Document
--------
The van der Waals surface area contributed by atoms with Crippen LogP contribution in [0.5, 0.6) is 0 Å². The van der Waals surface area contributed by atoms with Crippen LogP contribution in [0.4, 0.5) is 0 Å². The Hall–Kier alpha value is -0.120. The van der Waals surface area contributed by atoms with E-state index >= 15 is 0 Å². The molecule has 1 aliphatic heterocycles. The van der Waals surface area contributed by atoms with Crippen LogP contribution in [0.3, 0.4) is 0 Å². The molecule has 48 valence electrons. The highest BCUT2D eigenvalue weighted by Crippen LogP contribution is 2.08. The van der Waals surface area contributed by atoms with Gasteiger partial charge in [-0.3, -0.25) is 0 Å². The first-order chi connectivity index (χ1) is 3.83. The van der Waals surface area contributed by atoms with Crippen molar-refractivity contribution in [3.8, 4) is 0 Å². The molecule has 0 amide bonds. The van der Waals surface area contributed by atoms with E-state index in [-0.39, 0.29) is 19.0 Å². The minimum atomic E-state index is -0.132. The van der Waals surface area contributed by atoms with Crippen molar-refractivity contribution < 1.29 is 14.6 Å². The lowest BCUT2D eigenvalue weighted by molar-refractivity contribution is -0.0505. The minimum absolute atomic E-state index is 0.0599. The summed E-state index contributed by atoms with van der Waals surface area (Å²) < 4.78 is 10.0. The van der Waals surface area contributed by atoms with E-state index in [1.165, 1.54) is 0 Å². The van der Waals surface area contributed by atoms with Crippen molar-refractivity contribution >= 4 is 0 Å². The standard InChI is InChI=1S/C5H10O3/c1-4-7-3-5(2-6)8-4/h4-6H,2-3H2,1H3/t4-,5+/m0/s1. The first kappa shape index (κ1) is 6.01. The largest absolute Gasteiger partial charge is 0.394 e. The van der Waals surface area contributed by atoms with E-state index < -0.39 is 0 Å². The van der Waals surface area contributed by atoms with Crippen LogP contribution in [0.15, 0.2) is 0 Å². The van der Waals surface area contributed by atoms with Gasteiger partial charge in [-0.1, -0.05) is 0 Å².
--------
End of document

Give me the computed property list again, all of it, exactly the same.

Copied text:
The van der Waals surface area contributed by atoms with Crippen LogP contribution in [0.5, 0.6) is 0 Å². The van der Waals surface area contributed by atoms with Crippen LogP contribution in [0.4, 0.5) is 0 Å². The Hall–Kier alpha value is -0.120. The van der Waals surface area contributed by atoms with E-state index >= 15 is 0 Å². The molecule has 1 aliphatic heterocycles. The van der Waals surface area contributed by atoms with Crippen LogP contribution in [0.3, 0.4) is 0 Å². The molecule has 48 valence electrons. The highest BCUT2D eigenvalue weighted by Crippen LogP contribution is 2.08. The van der Waals surface area contributed by atoms with Gasteiger partial charge in [-0.3, -0.25) is 0 Å². The first-order chi connectivity index (χ1) is 3.83. The van der Waals surface area contributed by atoms with Crippen molar-refractivity contribution in [3.8, 4) is 0 Å². The molecule has 0 amide bonds. The van der Waals surface area contributed by atoms with E-state index in [-0.39, 0.29) is 19.0 Å². The minimum atomic E-state index is -0.132. The van der Waals surface area contributed by atoms with Crippen molar-refractivity contribution < 1.29 is 14.6 Å². The lowest BCUT2D eigenvalue weighted by molar-refractivity contribution is -0.0505. The minimum absolute atomic E-state index is 0.0599. The summed E-state index contributed by atoms with van der Waals surface area (Å²) < 4.78 is 10.0. The van der Waals surface area contributed by atoms with E-state index in [1.165, 1.54) is 0 Å². The van der Waals surface area contributed by atoms with Crippen molar-refractivity contribution >= 4 is 0 Å². The standard InChI is InChI=1S/C5H10O3/c1-4-7-3-5(2-6)8-4/h4-6H,2-3H2,1H3/t4-,5+/m0/s1. The first kappa shape index (κ1) is 6.01. The largest absolute Gasteiger partial charge is 0.394 e. The van der Waals surface area contributed by atoms with E-state index < -0.39 is 0 Å². The van der Waals surface area contributed by atoms with Crippen LogP contribution in [0.15, 0.2) is 0 Å². The van der Waals surface area contributed by atoms with Gasteiger partial charge in [-0.1, -0.05) is 0 Å².